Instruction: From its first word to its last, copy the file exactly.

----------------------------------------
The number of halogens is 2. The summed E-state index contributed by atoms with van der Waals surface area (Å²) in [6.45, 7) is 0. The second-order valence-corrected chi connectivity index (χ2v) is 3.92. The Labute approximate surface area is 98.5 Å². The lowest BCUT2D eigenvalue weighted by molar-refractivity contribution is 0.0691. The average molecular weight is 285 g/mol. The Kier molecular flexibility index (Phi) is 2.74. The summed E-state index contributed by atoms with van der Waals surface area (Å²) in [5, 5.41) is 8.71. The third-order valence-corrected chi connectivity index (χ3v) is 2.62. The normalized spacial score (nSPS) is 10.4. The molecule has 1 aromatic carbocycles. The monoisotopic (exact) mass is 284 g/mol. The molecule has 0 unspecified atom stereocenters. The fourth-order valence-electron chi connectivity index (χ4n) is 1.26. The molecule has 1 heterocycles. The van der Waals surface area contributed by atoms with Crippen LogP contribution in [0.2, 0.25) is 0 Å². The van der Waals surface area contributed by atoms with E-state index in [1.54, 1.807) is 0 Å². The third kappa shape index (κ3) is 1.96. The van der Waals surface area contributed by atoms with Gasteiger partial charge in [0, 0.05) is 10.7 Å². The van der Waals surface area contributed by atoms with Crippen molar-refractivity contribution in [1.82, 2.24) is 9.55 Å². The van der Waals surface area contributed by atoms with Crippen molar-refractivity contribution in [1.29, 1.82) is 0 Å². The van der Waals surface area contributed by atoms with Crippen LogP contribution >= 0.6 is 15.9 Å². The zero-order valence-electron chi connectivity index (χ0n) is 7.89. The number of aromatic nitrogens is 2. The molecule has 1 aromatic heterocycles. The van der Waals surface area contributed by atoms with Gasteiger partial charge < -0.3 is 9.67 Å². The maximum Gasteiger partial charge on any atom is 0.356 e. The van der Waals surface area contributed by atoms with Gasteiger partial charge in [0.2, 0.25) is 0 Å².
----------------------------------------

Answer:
The number of halogens is 2. The summed E-state index contributed by atoms with van der Waals surface area (Å²) in [6.45, 7) is 0. The second-order valence-corrected chi connectivity index (χ2v) is 3.92. The Labute approximate surface area is 98.5 Å². The lowest BCUT2D eigenvalue weighted by molar-refractivity contribution is 0.0691. The average molecular weight is 285 g/mol. The Kier molecular flexibility index (Phi) is 2.74. The summed E-state index contributed by atoms with van der Waals surface area (Å²) in [5, 5.41) is 8.71. The third-order valence-corrected chi connectivity index (χ3v) is 2.62. The normalized spacial score (nSPS) is 10.4. The molecule has 1 aromatic carbocycles. The monoisotopic (exact) mass is 284 g/mol. The molecule has 0 unspecified atom stereocenters. The fourth-order valence-electron chi connectivity index (χ4n) is 1.26. The molecule has 1 heterocycles. The van der Waals surface area contributed by atoms with Crippen LogP contribution in [0.2, 0.25) is 0 Å². The van der Waals surface area contributed by atoms with E-state index in [1.54, 1.807) is 0 Å². The third kappa shape index (κ3) is 1.96. The van der Waals surface area contributed by atoms with Gasteiger partial charge in [0, 0.05) is 10.7 Å². The van der Waals surface area contributed by atoms with Crippen molar-refractivity contribution in [1.82, 2.24) is 9.55 Å². The van der Waals surface area contributed by atoms with Crippen molar-refractivity contribution in [1.29, 1.82) is 0 Å². The van der Waals surface area contributed by atoms with Crippen LogP contribution >= 0.6 is 15.9 Å². The zero-order valence-electron chi connectivity index (χ0n) is 7.89. The number of aromatic nitrogens is 2. The molecule has 1 aromatic heterocycles. The van der Waals surface area contributed by atoms with Gasteiger partial charge < -0.3 is 9.67 Å². The maximum Gasteiger partial charge on any atom is 0.356 e. The van der Waals surface area contributed by atoms with Gasteiger partial charge in [0.2, 0.25) is 0 Å².